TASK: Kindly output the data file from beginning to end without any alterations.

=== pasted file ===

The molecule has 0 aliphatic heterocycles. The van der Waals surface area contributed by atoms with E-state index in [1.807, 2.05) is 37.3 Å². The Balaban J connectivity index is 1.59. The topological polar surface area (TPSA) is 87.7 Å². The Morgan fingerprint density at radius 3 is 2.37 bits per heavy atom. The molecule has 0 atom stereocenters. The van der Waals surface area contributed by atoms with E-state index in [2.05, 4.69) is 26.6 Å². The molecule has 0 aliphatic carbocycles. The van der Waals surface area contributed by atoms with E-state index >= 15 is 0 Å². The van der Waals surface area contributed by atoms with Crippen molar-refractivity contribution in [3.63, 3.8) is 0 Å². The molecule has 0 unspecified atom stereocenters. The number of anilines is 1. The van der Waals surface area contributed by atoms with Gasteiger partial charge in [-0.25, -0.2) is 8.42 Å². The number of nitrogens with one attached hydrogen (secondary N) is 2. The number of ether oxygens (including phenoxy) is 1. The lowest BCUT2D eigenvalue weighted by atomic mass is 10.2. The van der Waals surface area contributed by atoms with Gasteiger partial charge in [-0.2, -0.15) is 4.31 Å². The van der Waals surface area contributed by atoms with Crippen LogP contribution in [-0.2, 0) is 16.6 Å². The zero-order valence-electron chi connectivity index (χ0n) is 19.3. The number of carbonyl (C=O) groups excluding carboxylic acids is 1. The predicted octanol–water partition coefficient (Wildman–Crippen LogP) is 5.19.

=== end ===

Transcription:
The molecule has 0 aliphatic heterocycles. The van der Waals surface area contributed by atoms with E-state index in [1.807, 2.05) is 37.3 Å². The Balaban J connectivity index is 1.59. The topological polar surface area (TPSA) is 87.7 Å². The Morgan fingerprint density at radius 3 is 2.37 bits per heavy atom. The molecule has 0 atom stereocenters. The van der Waals surface area contributed by atoms with E-state index in [2.05, 4.69) is 26.6 Å². The molecule has 0 aliphatic carbocycles. The van der Waals surface area contributed by atoms with E-state index >= 15 is 0 Å². The van der Waals surface area contributed by atoms with Crippen molar-refractivity contribution in [3.63, 3.8) is 0 Å². The molecule has 0 unspecified atom stereocenters. The number of anilines is 1. The van der Waals surface area contributed by atoms with Gasteiger partial charge in [-0.25, -0.2) is 8.42 Å². The number of nitrogens with one attached hydrogen (secondary N) is 2. The number of ether oxygens (including phenoxy) is 1. The lowest BCUT2D eigenvalue weighted by atomic mass is 10.2. The van der Waals surface area contributed by atoms with Gasteiger partial charge in [-0.2, -0.15) is 4.31 Å². The van der Waals surface area contributed by atoms with Crippen LogP contribution in [-0.2, 0) is 16.6 Å². The zero-order valence-electron chi connectivity index (χ0n) is 19.3. The number of carbonyl (C=O) groups excluding carboxylic acids is 1. The predicted octanol–water partition coefficient (Wildman–Crippen LogP) is 5.19.